Wednesday, February 29, 2012

The Final Chapter

By Eric Peterson

We turned off the main road and into the abyss of dark with the lights of civilization slowly disappearing behind us.  I had heard about this section of the race from others and although I was apprehensive I was also very excited.  Countless steep climbs and white knuckled descents sounded exactly like my kind of terrain.  The nature of this section of trail made the darkness seem rather vast and my world quite small since all you can see is the small area of snow illuminated by your headlamp.

My legs felt fresh and strong still but my intentions were to hold them back since I didn’t yet know what to expect and the ridiculousness of this event popped into my head repeatedly.  Am I really riding 135 miles on snow?  Am I really going to ride for over 24 hours?  People are settling into bed right now and we are just getting started on the second half of this craziness.  I smiled to myself and couldn’t help but laugh a little bit.  There is nowhere else I’d rather be right now.

I found this whole section of trail to not only be quite easy but also my favorite.  We walked a lot of the steep up hills and blasted the down hills.  To me every ascent was a rite of passage to the screaming exhilaration that followed over and over again.  Call me sick, but I love the limited visibility at high speeds combined with the unpredictability of the snowmobile packed trail.  So on this up and down circus went for hours and hours without incident until Mike and Ken realized that we should be coming up on The Teepee of Despair shortly.  We would crest a hill and they would say that ‘it should be just over the next hill’….  Just to find that when we crested that next hill it wasn’t there, so it must be ‘just over the next hill.’  After several hours of this build up and let down desperation started to set in and I became worried that somehow we had missed a turn.  Ken’s power at this point was quickly depleting and we started stopping more frequently.  I was in front at this point and I noticed that they had stopped behind me, so I did the same, got some food, and looked around as usual. 

I had grown accustomed to seeing reflective signage thru the woods at this point and when I looked ahead I saw what I thought was another sign off in the distance, but when I turned my head it continued to glow.  It took me a while to process what was happening since it was 2:30 AM but finally I realized that it must be the checkpoint.  I yelled back to Ken and Mike, hopped on the bike, and blasted up to the teepee.  The people at the checkpoint rang a cowbell as we approached which reminded me of my downhill ski racing days.  It’s amazing how much motivation a simple cowbell can give a person.  We climbed into the teepee and each had three cups of hot cocoa which was like drinking liquid amazingness!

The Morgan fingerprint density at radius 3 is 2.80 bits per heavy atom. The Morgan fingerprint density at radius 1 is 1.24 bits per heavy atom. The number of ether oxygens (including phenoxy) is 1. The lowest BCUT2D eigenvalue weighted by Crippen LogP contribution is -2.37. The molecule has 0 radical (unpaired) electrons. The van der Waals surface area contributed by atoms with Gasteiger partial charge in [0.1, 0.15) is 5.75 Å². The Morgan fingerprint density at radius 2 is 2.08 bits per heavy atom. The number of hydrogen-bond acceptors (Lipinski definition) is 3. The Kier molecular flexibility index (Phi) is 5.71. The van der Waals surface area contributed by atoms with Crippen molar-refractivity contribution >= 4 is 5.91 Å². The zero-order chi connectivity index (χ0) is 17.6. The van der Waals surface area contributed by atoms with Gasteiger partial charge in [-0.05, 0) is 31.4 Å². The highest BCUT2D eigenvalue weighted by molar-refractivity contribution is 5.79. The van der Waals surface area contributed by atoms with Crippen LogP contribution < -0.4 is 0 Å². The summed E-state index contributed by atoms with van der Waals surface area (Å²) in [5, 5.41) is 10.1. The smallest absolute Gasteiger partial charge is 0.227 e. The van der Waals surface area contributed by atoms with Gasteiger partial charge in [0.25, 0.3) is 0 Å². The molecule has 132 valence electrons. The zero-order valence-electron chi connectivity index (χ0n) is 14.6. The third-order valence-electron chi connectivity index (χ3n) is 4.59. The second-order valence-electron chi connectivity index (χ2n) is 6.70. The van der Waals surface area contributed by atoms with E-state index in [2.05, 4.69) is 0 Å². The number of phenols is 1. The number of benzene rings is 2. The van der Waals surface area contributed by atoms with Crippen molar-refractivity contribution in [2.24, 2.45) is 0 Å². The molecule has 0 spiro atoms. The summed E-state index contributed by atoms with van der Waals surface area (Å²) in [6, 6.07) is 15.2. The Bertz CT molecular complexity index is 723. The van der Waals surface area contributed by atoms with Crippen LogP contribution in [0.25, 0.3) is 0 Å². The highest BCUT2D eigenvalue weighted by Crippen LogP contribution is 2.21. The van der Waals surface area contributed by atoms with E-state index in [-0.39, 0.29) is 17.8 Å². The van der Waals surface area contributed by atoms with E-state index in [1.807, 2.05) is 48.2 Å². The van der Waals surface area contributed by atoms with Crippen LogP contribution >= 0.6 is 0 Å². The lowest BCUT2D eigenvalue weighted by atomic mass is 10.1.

We hung out for quite a while and I felt that fire inside me start to grow again.  My legs became anxious to push hard once more and it was time to go.  We mounted our steeds and headed off again into the darkness.  I was seemingly growing stronger Mike and Ken were growing tired so we decided that I would ride up front which I was happy to do.  We crested wakemup hill and knew we had it in the bag.  There was plenty more trail left but it was mostly flat swampland.  Easy pickings.  We hammered our way thru the woods and Ken got worse and worse.  He begged us to leave him but we wouldn’t do it.  We hung together all night and it just wouldn’t be right to leave him at this point.  After several hours of this and with our pace slowing to a crawl he finally got us to just go.  We were only six miles out and he was convinced that he would finish, but he just needed some time. 

By now I was jacked on adrenaline knowing that I was going to finish which made my legs feel like they could lift a car.  I told Mike to just hang on behind me and off we went.  The sky was starting to lighten and we were flying.  We whipped thru the swampland like we were being chased by a pack of angry wolves and when we crossed the last road I told Mike that I wanted to sprint the finish.  I jumped up a few gears and off I went with no idea how much further I had to go.  It didn’t matter.  I cranked thru the soft snow pushing faster and faster.  I pushed so hard on my pedals that I thought they would break off, and then finally it appeared.  The finish.  I cruised thru to the most amazing feeling ever.  After I checked in and got some food, Dad picked me up and we headed to the cabin where I took a sauna and went to sleep (18 or so hours which was broken up only by dinner)…..


  1. Thanks for the write-up. It was very enjoying to read.

  2. Gotta agree, thanks for taking the time to write about you experience!!
    As someone who wants badly do this race; thank you!!


  3. Eric, I too would like to thank you for taking the time to tell this story. The thing I found interesting about the final chapter was the attitude metamorphosis. From despair in the previous post to almost a kind of ecstasy as you neared your goal. Pretty cool to follow. Sprinting to the finish was fitting,for sure. Again, as a father and a son, your Dad being there for you was both reassuring and inspiring.Congratulations!

  4. Thanks everyone! And especially Roger for letting me share my story here!